“Mud, besides being mercifully cheap, is undeniably beautiful” – Hassan Fathy
Mud has been one of the first known building materials to man. Painstakingly constructed mud homes, that are build to blend in with its natural surroundings have been a sight synonymous with Indian villages for ages. However, over the recent years doubts have been raised about its durability and unfortunately it has come to be associated as a ‘peasant’s home’. Times are now changing. Pioneers in green architecture like the late Hassan Fathy, Laurie Baker, Gerard D’Cunha, Revathi Kamat are challenging the norms, with the hope of restoring the lost glory of mud.
Here are 9 interesting facts to pique your interest on this topic:
FACT #1: Mud homes have evolved over the centuries and across the latitudes to adapt to the local climatic conditions and the available materials. In England, clay infused with straw is used to build the adorable ‘Cob Homes’. Adobe homes (Adobe is the Spanish word for ‘mud bricks’) are homes made with mud bricks. Rammed earth homes involve compressing a damp mixture of earth into a frame that moulds it into solid wall. Rammed earth homes not just stronger, they are sound proof, pest resilient, fire proof, load bearing, extremely low on maintenance as well as versatile.
FACT #2: The cost for building a mud home furnished with modern amenities (ie electricity, plumbing, bathrooms) is 25-40% lesser than one built with other materials. Abundant availability of the raw materials locally, use of unskilled labour and using the sun’s energy helps reduce the costs significantly. Mud construction has a decentralized approach where many people come together to contribute in terms of skill, material and technology of building. All these advantages make it potentially significant in a place like India.
FACT #3: Zero carbon footprint is a key buzzword in modern architecture in recent years. Mud architecture is organic and sustainable. Unlike cement constructions, mud constructions leave with zero carbon footprints.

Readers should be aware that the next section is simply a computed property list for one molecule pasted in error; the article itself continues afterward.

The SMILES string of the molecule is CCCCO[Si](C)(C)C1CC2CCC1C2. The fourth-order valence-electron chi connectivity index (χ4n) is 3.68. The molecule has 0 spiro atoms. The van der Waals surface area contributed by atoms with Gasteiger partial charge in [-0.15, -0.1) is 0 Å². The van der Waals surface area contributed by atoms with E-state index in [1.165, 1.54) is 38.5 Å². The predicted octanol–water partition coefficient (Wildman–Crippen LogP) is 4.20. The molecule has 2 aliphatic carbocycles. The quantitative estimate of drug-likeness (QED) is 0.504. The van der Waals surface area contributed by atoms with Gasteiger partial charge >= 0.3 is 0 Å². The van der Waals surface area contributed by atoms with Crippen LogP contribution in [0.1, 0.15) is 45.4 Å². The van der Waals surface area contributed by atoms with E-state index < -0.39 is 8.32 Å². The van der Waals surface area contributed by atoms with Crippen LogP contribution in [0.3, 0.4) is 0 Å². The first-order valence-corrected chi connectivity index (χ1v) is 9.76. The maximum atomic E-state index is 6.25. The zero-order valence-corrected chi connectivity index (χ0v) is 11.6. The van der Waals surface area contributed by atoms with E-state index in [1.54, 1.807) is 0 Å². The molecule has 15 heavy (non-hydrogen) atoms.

FACT #4: Like all designer pieces, mud houses too come with their own permutations and combinations of designs and structures. Various techniques are employed to build mud homes as per the needs of the inhabitants. The ultra-modern, chic designs of Auroville Earth Institute and the ingenious works of Gerard D Cunha will make you want one of these mud babies for yourself.
FACT #5: Since these homes are naturally insulated they protect the dwellers from extreme summer heat and intense winter cold. For example, you will note there is a difference of at least 2-3 degrees between the interiors and exteriors. They maintain a pleasant temperature inside despite the external climatic conditions, exactly like an AC!
FACT #6: ‘Earth resorts’ are becoming popular with many hotel chains opting for eco-friendly construction to blend in congenially with the environment. You should check out the Nilgris homestay in Tamil Nadu that is built on similar principles.
FACT #7: Building using mud and stones has been practised in rural India for centuries. For example the Comba and Netravali homestays in Goa are mud and stone homes. In fact the Comba homestay is build using mud, stones and coconut jaggery that is said to have helped with the water proofing of the structure.
FACT #8: While they are best suited for semi-arid and arid regions, with precautionary measures mud homes can be made viable even for tropical climates. As Mr Biju of Thannal and Sourabh Phadke aptly put it – a good hat (the roof) and a good pair of shoes (the foundation) will keep a mud house healthy, wealthy, and wise. (Source). To attend a workshop on building mud homes checkout these sites Thannal, Auroville Green Practises Workshops, Dharmalaya.
FACT #9: Manhattan of the desert – Shibam, Yemen. This town was built in the 3rd century and is currently home to 7000 residents. The houses are made of mud bricks and can go up to 11 storeys. Bam in Iran was another mud city was built 2000 years ago. Sadly an earthquake in 2003 destroyed a major part of this historical wonder. The Ksar of Ait-Ben-Haddou in Morrocco is another such striking example.
Hassan Fathy, a pioneer of green architecture rightly noted “For centuries, the peasant had been wisely and quietly exploiting the obvious building material, while we, with our modern school-learned ideas, never dreamed of using such a ludicrous substance as mud for so serious a creation as a house.”